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Moller: What are the Twins and Yankees thinking?

| Wednesday, March 16, 2022

There has been plenty of buzz around the Major League Baseball world since the lockout ended last week, and the trades and free agent deals seem to keep coming. Some of the biggest headliners have undoubtedly been the Matt Olsen trade to the Braves, the Giants signing Carlos Rodón and the Dodgers retaining Clayton Kershaw.

While most of these moves make sense, the biggest blockbuster trade so far has arguably been between the Twins and Yankees. With the trade, the Twins sent over third baseman Josh Donaldson, shortstop Isiah Kiner-Falefa, and backup catcher Ben Rortvedt in exchange for catcher Gary Sanchez and third baseman Gio Urshela.

As an avid Twins fan, I took a double take when I saw this trade. What are the Twins doing? Then I thought about it some more, and I was even more confused. What are the Yankees doing? This trade is just really bizarre for both teams. I expect both teams, especially the Twins, to continue to be active over the next week. I could see the Yankees make some more moves, too.

So how did it all lead up to this? It started when the Twins traded for Isiah Kiner-Falefa just a day before they dealt him to the Yankees. The Twins got Kiner-Falefa from the Rangers in exchange for catcher Mitch Garver.

Although at first it looked like the Twins had found a new shortstop, the Twins’ front office clearly used Kiner-Falefa as a stepping stone for a larger deal with the Yankees. The Yankees have been actively looking for an upgrade at shortstop, and they clearly had their eyes set on Kiner-Falefa. But, for whatever reason, it is likely the Rangers were unwilling to make a deal with the Yankees.

So, the Twins got Kiner-Falefa for the Yankees and used him to bait the Yankees into a blockbuster deal. In addition to Kiner-Falefa, they made sure the Yankees also took on Josh Donaldson’s contract that is worth $23 million a year. This was a huge move for a small market team like the Twins who simply don’t have that amount of money to spend. The aging Donaldson has had his fair share of injuries as well, and the Twins’ acquisition of Gio Urshela from the Yankees definitely more than makes up for the loss of Donaldson.

The other confusing piece of the deal was the Twins’ acquisition of catcher Gary Sanchez. Sanchez has received his fair share of hate from Yankees fans over the years for his poor fielding ability and his recent struggles from behind the plate. It’s not surprising that the Yankees were looking to deal him. Sanchez is long removed from his 2017 season where he hit .278 and blasted 33 home runs.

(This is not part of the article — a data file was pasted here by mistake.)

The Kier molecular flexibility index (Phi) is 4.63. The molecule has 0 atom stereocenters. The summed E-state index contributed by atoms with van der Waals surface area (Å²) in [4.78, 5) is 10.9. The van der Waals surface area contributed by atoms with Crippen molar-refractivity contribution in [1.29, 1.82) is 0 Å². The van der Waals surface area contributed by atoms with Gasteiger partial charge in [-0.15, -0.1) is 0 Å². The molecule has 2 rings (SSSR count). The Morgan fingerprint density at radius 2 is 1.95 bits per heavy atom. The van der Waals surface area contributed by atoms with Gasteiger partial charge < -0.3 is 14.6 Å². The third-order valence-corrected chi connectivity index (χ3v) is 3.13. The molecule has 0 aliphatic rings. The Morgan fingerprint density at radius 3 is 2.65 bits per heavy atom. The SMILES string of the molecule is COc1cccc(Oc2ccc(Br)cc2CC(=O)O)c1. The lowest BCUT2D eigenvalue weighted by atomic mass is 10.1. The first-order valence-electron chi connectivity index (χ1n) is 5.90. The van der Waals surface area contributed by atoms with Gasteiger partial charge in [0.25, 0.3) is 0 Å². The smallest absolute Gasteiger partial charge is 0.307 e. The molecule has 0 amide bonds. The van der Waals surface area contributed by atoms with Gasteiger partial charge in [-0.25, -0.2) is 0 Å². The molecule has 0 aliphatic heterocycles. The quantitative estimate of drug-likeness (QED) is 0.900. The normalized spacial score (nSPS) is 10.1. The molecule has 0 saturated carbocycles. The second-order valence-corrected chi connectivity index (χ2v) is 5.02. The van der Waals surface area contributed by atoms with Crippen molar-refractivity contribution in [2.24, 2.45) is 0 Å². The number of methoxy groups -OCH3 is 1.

Over the last four seasons, Sanchez has hovered near .200, and his batting has just not been the same. It’s hard to say what the Twins are doing with Sanchez, but I anticipate the Twins to remain active over the next week. I also expect the Twins to deal Sanchez in the near future if the opportunity arises. The Twins need a shortstop and starting pitchers, and Sanchez could be used as a piece in a larger deal the Twins have in mind.

Overall, it’s hard to judge this move from the Twins’ perspective because there is still a lot of work to be done. They got a solid third baseman in Urshela to replace an aging, overpaid veteran in Donaldson; they freed up money to spend on free agents; and they have Sanchez as an option for future trades. Depending on what the Twins do in the coming weeks, this move could look genius. But it could also backfire and leave them with a below average catcher and without a starting shortstop.

From the Yankees side of things, I think this deal is bad for them. While Donaldson does provide more power than Urshela, he and Yankees’ ace Gerrit Cole have some serious issues with each other. This could provide some clubhouse drama. Additionally, Donaldson has noticeably regressed from his MVP days, and he is not nearly worth his contract. The Yankees did get a better fielding shortstop in Isiah Kiner-Falefa, but Kiner-Falefa has been a mediocre hitter. It feels like the Yankees could have done better.

Who knows, though, the Yankees could be using this deal as a building block for another deal as well to upgrade further at shortstop or add to their pitching staff. The post-lockout free agency period has just begun, and there are plenty of moves and deals to be made in the coming weeks that will shape the landscape of the 2022 Major League Baseball season.

The views expressed in this column are those of the author and not necessarily those of The Observer.

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About Nate Moller

Nate is a junior majoring in chemical engineering. He is originally from a suburb of St. Paul, Minnesota and is currently living in Siegfried Hall. Some of his passions include running, cross country skiing, and getting too worked up about Notre Dame and Minnesota sports teams.

Contact Nate